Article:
“The water’s fine”

But is it?  Massachusetts deputy Fredrica Harris Thompsett weighs in after yesterday’s joint session on creation care (watch it by going to the Media Hub and clicking on “TEConversations”).

FredricaThompsett“Those who know me know I am a great fan of Holy Baptism. It grounds all ministries and deserves attention not just at the start of our lives (if we were baptized as infants) or when we made an adult decision, but also throughout our lives.

“So I have happily been wearing a pin that says ‘The Water’s Fine.’  But is it fine when 900 million Africans do not have access to daily water?  Is it fine when most of these cherished children of God come from the poorest of the poor?  Is it fine when there is too much water in some places and too little water in others?  Is it fine when many on the continent of Africa and elsewhere predict that there will be ‘water wars’ in our future?FullSizeRender

“We learned today from the Most Rev. Thabo Mkgoba that water justice is a critical and daily reality in much of Africa.

“We in Massachusetts know that creation care in our state, throughout our nation and the world is a challenge.  Please pay attention, look and see how we are using our water resources.  Yes, today at General Convention I learned again the importance of remembering the just sanctity of our globe’s holy waters.

“Peace to one and all.”

SusannahPerkinsonAnd here, Massachusetts alternate deputy Sue Perkinson shares that powerful testimony has staying power through the long working days of the convention:

“We are all quite tired by this time in the convention.  We have been working long hours and debating and crafting resolutions in committee and on the floors of both houses.  The testimony from women (mostly) as a result of the #MeToo response has been strong and jarring and riveting.  I continue to be haunted by the women at the Hutto Detention Center.  We heard powerful testimony from Archbishop Thabo Mkgoba of South Africa about water shortages and the impact always on the poorest.  We heard about the native people of Alaska:  how their sacred lands and the caribou are being decimated by drilling.  ‘Our children deserve to see the world as it was in the beginning—-not what it is after we are done with it.'”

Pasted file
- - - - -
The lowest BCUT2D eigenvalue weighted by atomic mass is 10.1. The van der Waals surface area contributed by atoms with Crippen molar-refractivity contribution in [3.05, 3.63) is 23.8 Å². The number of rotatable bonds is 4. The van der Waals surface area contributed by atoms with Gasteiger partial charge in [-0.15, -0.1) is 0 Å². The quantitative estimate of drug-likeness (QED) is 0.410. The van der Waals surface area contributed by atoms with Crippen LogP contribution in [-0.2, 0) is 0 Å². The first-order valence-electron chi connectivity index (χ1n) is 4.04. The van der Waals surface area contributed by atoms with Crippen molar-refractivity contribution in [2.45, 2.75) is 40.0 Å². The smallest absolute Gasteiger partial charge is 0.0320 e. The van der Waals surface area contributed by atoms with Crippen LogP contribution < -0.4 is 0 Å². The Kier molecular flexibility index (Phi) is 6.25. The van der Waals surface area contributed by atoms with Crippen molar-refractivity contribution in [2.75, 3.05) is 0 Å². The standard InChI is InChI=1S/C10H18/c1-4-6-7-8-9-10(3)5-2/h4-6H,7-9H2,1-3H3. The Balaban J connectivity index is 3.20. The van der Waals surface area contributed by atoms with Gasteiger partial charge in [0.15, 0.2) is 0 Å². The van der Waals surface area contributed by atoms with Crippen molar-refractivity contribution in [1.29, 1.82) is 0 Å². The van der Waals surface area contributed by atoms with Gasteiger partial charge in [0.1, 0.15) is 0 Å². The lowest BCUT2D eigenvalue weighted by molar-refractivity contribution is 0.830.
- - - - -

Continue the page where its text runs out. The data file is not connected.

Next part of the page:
Yesterday’s legislative highlights include:

• The House of Bishops said no to prayer book revision in the form of a complete rewrite of Resolution A068 approved last week by the House of Deputies.  The amended proposal from the bishops keeps the 1979 Book of Common Prayer in place as “a prayer book of the church” and calls for the creation of a task force to encourage and report on new language translations and liturgical resources and experimentation in dioceses over the triennium.  Read The Living Church report here.  The amended resolution now goes back to the House of Deputies.

• After much committee deliberation over precedent and procedure, the House of Bishops voted to admit the Episcopal Church of Cuba as a diocese of the Episcopal Church.  The measure now goes to the House of Deputies.  Read Episcopal News Service coverage here.

• The Joint Standing Committee on Program, Budget and Finance yesterday got the church’s proposed budget for 2019-2021 balanced at $133.8 million and will present it this afternoon at a joint session of both houses for their separate consideration.  Episcopal News Service gets into the numbers and process here.

Check out what’s on the legislative docket for today in the House of Deputies here, and the House of Bishops here.

A sure sign that the finish line is in sight:  The Exhibit Hall closes later today.